When I was young, I used to spend my spare money on music. It started out with albums recorded on vinyl, then there was the expansion to cassette tapes to record albums borrowed from friends, and then, in my final move, by the time I graduated with my doctorate degree, I also graduated to digital audio on CDs. It was a long time ago. I still have a massive collection of albums in all of these formats. Music was perhaps my most significant monetary indulgence. Through my growing process, I went through three iterations of good amplifier systems and speakers – each acquired after some serious research into the technology.
But there also existed another side of my genetic makeup and upbringing that would tend to pull me back from this hobby. Money was not to be wasted. It has been many years since I upgraded anything in the home entertainment system to the extent I used to be tempted to do when I was younger. Technology has left me behind completely! Everything is dated. I have no capability for using the newer digital audio/video interfaces that are available on devices to their best advantage. I never bought into Blu-Ray or HD-DVD even though the kind of work that I used to do was foundational to the development of these technologies. We still have a DVD player in the house that is decades old, but that is it! HDTV did come to the house early only because I worked on the technology. Surround sound technologies have advanced significantly since my time.
And music is also delivered to me through newer means these days.
Having said all that, I have to happily acknowledge that the music of the old days is still in me – even though I have mostly tended to neglect its presence. It was just recently that I found myself in the kitchen with my smartphone and tiny Bose bluetooth wireless speaker, listening to classic rock being streamed to me from a Spotify account. The conditions for listening to the music were not that great. I was listening to monoaural sound whose fidelity was less than ideal due to lossy digital compression techniques being used, and it was being played through a tiny listening device – not exactly the conditions under which one listens to rock music amplified for its full impact.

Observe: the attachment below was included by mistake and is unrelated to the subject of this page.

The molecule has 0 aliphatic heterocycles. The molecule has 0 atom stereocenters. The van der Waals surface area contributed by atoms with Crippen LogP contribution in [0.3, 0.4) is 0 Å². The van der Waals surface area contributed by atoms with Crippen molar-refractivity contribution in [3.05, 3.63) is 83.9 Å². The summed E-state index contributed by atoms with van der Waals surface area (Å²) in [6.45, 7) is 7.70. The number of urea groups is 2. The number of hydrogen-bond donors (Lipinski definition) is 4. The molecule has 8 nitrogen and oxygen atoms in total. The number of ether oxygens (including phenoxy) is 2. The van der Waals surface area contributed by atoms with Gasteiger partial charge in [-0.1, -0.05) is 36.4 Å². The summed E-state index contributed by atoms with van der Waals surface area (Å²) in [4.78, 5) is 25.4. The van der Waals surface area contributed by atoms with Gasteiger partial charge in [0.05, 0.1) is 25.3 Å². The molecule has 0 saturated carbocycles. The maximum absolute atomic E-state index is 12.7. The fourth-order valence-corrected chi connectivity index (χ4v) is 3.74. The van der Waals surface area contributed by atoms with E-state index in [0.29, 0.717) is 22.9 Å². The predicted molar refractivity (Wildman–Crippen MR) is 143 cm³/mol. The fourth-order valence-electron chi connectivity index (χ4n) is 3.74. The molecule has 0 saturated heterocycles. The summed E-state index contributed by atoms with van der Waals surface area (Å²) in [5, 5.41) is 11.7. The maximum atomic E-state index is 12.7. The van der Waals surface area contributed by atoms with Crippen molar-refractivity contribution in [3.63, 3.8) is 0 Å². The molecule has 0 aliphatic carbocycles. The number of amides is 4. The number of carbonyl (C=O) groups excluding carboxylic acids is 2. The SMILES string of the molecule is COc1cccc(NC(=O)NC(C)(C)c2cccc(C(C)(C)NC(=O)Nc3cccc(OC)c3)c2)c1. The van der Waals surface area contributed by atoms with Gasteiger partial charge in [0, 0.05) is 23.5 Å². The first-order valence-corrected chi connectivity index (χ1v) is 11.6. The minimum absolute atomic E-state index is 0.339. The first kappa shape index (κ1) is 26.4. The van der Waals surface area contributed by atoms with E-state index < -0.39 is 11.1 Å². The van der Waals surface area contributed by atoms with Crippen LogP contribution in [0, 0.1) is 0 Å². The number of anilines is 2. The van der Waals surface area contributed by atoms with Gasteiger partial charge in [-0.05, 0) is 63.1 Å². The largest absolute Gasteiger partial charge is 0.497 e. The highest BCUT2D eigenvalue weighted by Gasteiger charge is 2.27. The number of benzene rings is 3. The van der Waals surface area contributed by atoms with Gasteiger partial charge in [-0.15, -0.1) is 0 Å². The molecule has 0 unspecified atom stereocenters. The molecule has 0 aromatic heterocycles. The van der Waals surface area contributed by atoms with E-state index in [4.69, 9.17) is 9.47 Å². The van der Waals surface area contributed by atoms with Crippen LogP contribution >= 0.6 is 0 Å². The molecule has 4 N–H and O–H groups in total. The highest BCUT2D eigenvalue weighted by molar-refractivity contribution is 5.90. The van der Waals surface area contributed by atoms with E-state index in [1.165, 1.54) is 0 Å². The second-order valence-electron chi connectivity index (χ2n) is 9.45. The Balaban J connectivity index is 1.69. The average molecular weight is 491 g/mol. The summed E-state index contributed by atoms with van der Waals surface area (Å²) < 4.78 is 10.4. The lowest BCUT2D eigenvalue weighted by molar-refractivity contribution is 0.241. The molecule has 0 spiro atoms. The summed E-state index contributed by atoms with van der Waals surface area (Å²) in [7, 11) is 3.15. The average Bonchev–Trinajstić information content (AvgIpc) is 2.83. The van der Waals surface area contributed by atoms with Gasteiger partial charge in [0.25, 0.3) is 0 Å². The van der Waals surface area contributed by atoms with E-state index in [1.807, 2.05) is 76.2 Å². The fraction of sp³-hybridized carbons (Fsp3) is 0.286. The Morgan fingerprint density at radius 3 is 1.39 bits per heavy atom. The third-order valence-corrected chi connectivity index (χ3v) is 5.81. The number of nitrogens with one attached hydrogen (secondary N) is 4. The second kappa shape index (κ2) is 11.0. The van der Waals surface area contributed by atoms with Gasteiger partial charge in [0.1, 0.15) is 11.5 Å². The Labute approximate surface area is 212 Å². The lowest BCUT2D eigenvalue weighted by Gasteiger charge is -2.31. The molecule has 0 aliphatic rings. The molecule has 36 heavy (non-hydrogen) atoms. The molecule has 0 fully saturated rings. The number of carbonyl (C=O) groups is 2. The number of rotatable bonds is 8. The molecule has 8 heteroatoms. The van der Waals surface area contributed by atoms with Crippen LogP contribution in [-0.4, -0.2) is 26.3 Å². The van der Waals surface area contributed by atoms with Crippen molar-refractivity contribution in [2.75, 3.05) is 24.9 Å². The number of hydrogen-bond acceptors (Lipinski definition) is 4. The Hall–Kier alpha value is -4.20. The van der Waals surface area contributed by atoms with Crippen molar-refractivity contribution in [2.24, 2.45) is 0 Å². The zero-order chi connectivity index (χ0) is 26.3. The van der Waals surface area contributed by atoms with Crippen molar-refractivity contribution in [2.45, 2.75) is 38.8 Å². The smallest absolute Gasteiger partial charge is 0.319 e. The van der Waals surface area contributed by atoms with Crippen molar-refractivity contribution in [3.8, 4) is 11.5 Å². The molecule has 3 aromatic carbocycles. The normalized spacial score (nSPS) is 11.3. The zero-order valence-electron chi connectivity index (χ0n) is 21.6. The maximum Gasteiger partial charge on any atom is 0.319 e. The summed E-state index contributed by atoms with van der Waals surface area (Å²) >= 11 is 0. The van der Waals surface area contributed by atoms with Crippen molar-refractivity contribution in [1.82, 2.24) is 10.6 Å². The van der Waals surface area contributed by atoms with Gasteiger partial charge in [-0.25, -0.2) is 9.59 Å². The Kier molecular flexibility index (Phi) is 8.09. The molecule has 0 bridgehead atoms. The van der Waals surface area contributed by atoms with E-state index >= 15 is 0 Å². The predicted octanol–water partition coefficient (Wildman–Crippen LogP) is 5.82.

But the circumstances did not seem to matter. I was taken back to the old times. I was cooking up a storm to the beat of Deep Purple and Machine Head.
I could still feel it in my bones – never mind the new technology.
The familiar lead-ins…
The beat, almost hypnotic, slowly building up – the rhythm taking over, the body moving to the music on the kitchen dance floor – occasionally with spatula or knife in hand. Can spices and the cutting board be tackled when in a groove with some degree of serious headbanging going on?
Awesome base lines, guitar riffs that seem to go on forever, out-of-the-world chords from the electronic keyboard wailing away, the urgent and high-pitched voices of the singers, a perfect percussion keeping up the beat and preventing it from careening out of control – a potent mix – familiar patterns emerging…. WOW!
The hand gradually moves to the volume control buttons on the playback device – higher and higher it goes – damn it, how can one listen to this stuff without blasting it through the speakers!
The familiar verses emerging from my inner space – Come on, come on, lets go space trucking!
For that instant in time, I was transported to a different mental space. It is more than just a happy moment.
And I wondered, how could anybody not be moved by this sound – and especially in the kitchen while cooking…
And then I am back to my sane place, to the understanding that every generation probably thinks the same way about their own familiar music. I am indeed listening to grandfather rock!
The irony is that one is in much better shape to indulge in the fantasy of high-end A/V equipment during these later years of life, but the mind has moved on to a different state of equilibrium directed by practical matters of daily life. And frugality continues to be part of my DNA. You might be tempted to think that this is an indication of maturity. That is arguable. One can occasionally break out of ones state of equilibrium – one can be taken back to the carefree space quite easily without the encouragement of drugs and alcohol. It is OK I think – as long as variances can be managed.
I still have my vinyl, cassette tapes, and CDs – some of this stuff not touched for decades. I am tempted to once again listen to what I have been missing. What long dead neural pathways in my brain will be brought back to life one wonders.
And then there are the other new toys and indulgences that one has been drawn to in the later years of ones life. I smell another blog!